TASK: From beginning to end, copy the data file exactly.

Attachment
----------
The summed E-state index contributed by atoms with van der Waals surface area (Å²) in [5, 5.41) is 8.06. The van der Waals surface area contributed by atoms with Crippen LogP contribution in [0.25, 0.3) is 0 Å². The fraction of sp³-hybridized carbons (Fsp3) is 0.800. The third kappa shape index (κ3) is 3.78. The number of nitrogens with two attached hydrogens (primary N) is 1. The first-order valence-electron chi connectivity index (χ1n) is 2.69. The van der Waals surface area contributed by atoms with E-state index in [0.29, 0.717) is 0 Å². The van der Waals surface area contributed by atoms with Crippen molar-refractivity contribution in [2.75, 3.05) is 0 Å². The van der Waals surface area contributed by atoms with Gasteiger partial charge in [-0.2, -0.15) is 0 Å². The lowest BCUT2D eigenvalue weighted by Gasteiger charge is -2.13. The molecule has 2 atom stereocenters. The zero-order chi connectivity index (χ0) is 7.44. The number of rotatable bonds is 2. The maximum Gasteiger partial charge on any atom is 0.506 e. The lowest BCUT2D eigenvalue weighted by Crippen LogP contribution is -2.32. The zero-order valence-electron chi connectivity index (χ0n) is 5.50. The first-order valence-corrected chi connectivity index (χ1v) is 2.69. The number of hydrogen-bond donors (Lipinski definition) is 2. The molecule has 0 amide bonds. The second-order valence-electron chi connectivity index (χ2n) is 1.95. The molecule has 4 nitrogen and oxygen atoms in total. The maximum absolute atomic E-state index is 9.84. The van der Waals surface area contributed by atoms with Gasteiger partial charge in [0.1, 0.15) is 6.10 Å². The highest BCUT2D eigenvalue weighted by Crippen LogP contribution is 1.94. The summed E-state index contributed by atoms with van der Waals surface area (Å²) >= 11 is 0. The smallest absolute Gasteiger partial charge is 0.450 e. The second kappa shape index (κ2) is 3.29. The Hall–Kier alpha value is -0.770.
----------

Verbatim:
The summed E-state index contributed by atoms with van der Waals surface area (Å²) in [5, 5.41) is 8.06. The van der Waals surface area contributed by atoms with Crippen LogP contribution in [0.25, 0.3) is 0 Å². The fraction of sp³-hybridized carbons (Fsp3) is 0.800. The third kappa shape index (κ3) is 3.78. The number of nitrogens with two attached hydrogens (primary N) is 1. The first-order valence-electron chi connectivity index (χ1n) is 2.69. The van der Waals surface area contributed by atoms with E-state index in [0.29, 0.717) is 0 Å². The van der Waals surface area contributed by atoms with Crippen molar-refractivity contribution in [2.75, 3.05) is 0 Å². The van der Waals surface area contributed by atoms with Gasteiger partial charge in [-0.2, -0.15) is 0 Å². The lowest BCUT2D eigenvalue weighted by Gasteiger charge is -2.13. The molecule has 2 atom stereocenters. The zero-order chi connectivity index (χ0) is 7.44. The number of rotatable bonds is 2. The maximum Gasteiger partial charge on any atom is 0.506 e. The lowest BCUT2D eigenvalue weighted by Crippen LogP contribution is -2.32. The zero-order valence-electron chi connectivity index (χ0n) is 5.50. The first-order valence-corrected chi connectivity index (χ1v) is 2.69. The number of hydrogen-bond donors (Lipinski definition) is 2. The molecule has 0 amide bonds. The second-order valence-electron chi connectivity index (χ2n) is 1.95. The molecule has 4 nitrogen and oxygen atoms in total. The maximum absolute atomic E-state index is 9.84. The van der Waals surface area contributed by atoms with Gasteiger partial charge in [0.1, 0.15) is 6.10 Å². The highest BCUT2D eigenvalue weighted by Crippen LogP contribution is 1.94. The summed E-state index contributed by atoms with van der Waals surface area (Å²) >= 11 is 0. The smallest absolute Gasteiger partial charge is 0.450 e. The second kappa shape index (κ2) is 3.29. The Hall–Kier alpha value is -0.770.